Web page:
Thank you, that is useful to know. It makes synchronising the ratings across various machines easy to do by just copying over the single file. Not so useful for trying to move away from Strawberry as all the data is then lost. But hey ho, I doubt I will need to now for quite some time.
Should work in the same way as on Linux.
I actually added Tidal with the intent that we would apply for official API access, but Tidal does not respond to e-mails, or want to share their API unless your a big company with lots of money. Someone claimed that OAuth login wasn't working. So I removed it, but it caused lot's of complaints and even bad reviews. Many users claimed it still worked fine and they could obtain a token. So I did some research and it turns out it's pretty easy to extract a client id from an android file, and that's why I added it back.
@jonas It sounds like you are saying that the default settings of; Save album covers in album directory and use hash is broken in the case where files are not physically stored in album specific folders. If this is the case, then why bother to use a hash at all? I would have expected that whether using a hash or a pattern, whether stored in the album's (or more accurately file's) directory or located in a hidden directory in the user's home folder, that there is some database that associates a particular physical image file with a particular physical music file.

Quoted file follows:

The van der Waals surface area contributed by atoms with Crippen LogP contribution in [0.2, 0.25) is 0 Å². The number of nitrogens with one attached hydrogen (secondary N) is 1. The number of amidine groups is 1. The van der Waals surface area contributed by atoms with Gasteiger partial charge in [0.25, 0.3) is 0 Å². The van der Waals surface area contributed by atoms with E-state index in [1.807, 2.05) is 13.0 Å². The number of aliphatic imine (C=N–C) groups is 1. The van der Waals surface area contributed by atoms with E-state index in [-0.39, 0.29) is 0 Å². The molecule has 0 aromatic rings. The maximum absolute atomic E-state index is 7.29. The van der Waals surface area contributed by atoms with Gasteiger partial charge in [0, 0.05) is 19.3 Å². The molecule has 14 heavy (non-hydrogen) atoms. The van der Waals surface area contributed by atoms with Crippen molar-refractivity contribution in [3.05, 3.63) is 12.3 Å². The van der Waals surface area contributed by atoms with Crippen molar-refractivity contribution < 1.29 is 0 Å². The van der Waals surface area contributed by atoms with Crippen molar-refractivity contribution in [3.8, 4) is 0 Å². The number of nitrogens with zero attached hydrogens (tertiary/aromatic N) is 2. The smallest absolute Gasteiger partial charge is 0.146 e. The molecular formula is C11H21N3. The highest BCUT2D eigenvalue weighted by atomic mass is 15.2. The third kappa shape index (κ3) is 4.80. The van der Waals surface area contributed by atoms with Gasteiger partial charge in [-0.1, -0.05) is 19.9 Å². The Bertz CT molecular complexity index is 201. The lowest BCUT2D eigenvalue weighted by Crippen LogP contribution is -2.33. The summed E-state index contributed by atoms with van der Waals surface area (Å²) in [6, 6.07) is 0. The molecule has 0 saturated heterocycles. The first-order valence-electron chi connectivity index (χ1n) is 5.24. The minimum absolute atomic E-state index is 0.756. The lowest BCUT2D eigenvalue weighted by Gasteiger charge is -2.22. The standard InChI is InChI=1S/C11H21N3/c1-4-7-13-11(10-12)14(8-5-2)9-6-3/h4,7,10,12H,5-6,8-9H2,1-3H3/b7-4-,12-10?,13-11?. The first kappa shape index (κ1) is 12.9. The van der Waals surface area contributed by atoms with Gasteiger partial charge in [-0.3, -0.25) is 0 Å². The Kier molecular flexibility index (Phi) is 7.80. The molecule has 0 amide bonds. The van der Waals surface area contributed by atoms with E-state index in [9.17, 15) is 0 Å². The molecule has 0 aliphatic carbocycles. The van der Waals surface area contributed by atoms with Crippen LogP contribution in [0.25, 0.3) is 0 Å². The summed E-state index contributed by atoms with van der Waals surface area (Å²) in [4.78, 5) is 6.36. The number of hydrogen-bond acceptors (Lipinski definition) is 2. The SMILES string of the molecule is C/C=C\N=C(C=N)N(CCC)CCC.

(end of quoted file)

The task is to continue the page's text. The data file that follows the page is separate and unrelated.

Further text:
To do otherwise creates a hidden trap for any user that may choose to store their music files in any structure other than limiting folders to only containing the files of a single album. If someone were to put all of their Goo Goo Dolls files in a folder, or all their songs from the 80's, or as I have done with some of my folders, just collections of completely unrelated music files then Strawberry's current implementation is unable to correctly handle the situation.
The default is "use the system default", which will whatever RC_LANG or RC_LC_ALL is set to on your system.
The configuration is "language" under [behaviour] in ~/.config/strawberry/strawberry.conf, this file does not exist until the first time you save settings.
Strawberry will scan every single file in the directory you add to the collection independent of filetype, so make sure you don't have other files than music in the directory.
But to get an idea of what it's doing it could be useful to run it from the terminal like already suggested.
We don't really have much documentation, but I guess it should be noted in the feature list.
I have looked into it but didn't immediately figure it out. I don't know when I get a chance to look into it again. It's bit more work as I need to set up a build environment on Windows to debug it. I do the development on Linux, and most things just work on Windows because most of the code is the same. However there are a few minor gstreamer related issues on Windows that probably would be best to look into at the same time. Setting up a small program to reproduce and debug this instead of compiling the entire program on Windows would probably be easier.
CD playback does not work
The stream discoverer does not work
The WASAPI plugin is causing crashes
@jonas Thank you - yes, the files are OPUS encoded. For some reason my phone wants to see .ogg extension, my Mac will have different metadata recognition depending on which app I use to open the files and which filename extension I have. I made two batch scripts to rename the files back and forth but obviously that's not the handiest solution. I have what sound to me like good results using the opus encoder and so I'm trying to just stick with that for any lossy encodings I do. Sorry about the terminology mistake - opus is the encoding method.